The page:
The United States is without doubt an exceptional republic with a state-of-the-art constitution that will remain the guiding light for nations that seek freedom and liberty. Granted, this is an intellectual and a generational dilemma, but one that should not delay strategic adjustments to U.S. trade and defense policies in the light of an existential competition with determined rising powers. The reorganization of the U.S. State Department that started in 2017 under State Secretary Tillerson and continues under State Secretary Mike Pompeo, included selective foreign aid reductions and revised budgets for civil society projects and asylum procedures. Furthermore, the United States 2018 National Defense Strategy stated clearly that “the central challenge to U.S. prosperity is the reemergence of long-term strategic competition by…revisionist powers.” All of these are signs of institutional readjustment, but is this sufficient without reexamining the underlying school of thought that led to the pattern of past foreign policy outcomes?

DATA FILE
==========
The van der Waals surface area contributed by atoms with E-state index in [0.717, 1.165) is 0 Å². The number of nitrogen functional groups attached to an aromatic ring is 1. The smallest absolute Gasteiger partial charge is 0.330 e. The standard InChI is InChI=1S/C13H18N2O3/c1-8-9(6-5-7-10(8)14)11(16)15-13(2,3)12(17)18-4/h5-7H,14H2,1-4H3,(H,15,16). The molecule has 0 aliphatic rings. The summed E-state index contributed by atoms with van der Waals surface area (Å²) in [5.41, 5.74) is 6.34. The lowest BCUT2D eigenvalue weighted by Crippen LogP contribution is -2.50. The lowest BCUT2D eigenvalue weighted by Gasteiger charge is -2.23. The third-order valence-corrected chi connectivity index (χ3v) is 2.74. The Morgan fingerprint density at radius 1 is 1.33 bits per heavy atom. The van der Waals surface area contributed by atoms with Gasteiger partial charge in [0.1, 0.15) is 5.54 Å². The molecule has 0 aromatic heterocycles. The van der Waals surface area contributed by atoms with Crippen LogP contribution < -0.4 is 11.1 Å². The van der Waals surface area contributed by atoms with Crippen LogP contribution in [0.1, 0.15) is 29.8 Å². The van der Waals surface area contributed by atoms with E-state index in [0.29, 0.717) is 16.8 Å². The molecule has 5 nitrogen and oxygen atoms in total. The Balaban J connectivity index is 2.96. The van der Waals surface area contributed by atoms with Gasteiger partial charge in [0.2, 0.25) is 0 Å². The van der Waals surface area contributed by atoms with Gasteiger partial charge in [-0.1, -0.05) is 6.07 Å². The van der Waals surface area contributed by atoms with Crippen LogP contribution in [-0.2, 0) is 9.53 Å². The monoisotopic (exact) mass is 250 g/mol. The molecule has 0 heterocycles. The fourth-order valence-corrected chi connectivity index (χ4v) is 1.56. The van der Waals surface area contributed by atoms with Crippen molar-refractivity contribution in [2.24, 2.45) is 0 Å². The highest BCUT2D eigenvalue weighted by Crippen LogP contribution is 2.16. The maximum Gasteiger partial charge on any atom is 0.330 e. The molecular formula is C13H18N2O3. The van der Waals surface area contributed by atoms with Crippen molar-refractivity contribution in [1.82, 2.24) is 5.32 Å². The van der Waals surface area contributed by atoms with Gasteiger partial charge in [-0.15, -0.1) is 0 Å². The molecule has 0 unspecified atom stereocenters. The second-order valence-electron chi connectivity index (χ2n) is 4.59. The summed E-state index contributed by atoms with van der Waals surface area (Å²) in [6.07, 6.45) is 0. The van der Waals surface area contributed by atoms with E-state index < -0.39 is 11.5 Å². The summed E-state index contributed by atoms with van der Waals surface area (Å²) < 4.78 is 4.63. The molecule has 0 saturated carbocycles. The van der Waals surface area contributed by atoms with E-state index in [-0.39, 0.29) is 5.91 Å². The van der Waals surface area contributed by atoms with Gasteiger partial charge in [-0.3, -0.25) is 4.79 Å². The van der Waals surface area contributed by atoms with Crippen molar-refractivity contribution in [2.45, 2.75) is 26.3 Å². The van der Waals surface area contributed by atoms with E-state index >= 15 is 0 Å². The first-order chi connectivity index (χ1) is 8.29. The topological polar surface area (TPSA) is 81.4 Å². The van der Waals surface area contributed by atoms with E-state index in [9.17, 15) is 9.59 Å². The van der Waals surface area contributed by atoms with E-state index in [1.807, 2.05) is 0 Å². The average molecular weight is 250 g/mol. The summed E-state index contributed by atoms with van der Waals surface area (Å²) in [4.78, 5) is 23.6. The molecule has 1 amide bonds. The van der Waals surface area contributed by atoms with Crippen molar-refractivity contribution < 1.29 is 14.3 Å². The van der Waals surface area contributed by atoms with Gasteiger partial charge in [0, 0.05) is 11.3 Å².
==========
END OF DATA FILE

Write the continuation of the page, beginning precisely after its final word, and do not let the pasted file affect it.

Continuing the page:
The Russia-China Axis
Russia and China’s cooperation is not confined within the Shanghai Cooperation Organization (SCO), the Asian Infrastructure Investment Bank (AIIB), their emergence as defense exporters, or their collaboration on the Belt and Road Initiative. What Russia and China are proposing through their security agreements; economic zones; transnational infrastructure projects in Asia, Africa, and Europe; joint power projection through military exercises; and strings of military bases is an alternative international system. The goal is a system that aspires to replace U.S. and Western established liberal order with a Russia-China led economic and security ecosystem, reducing the compounding effects of U.S. economic sanctions in the short term.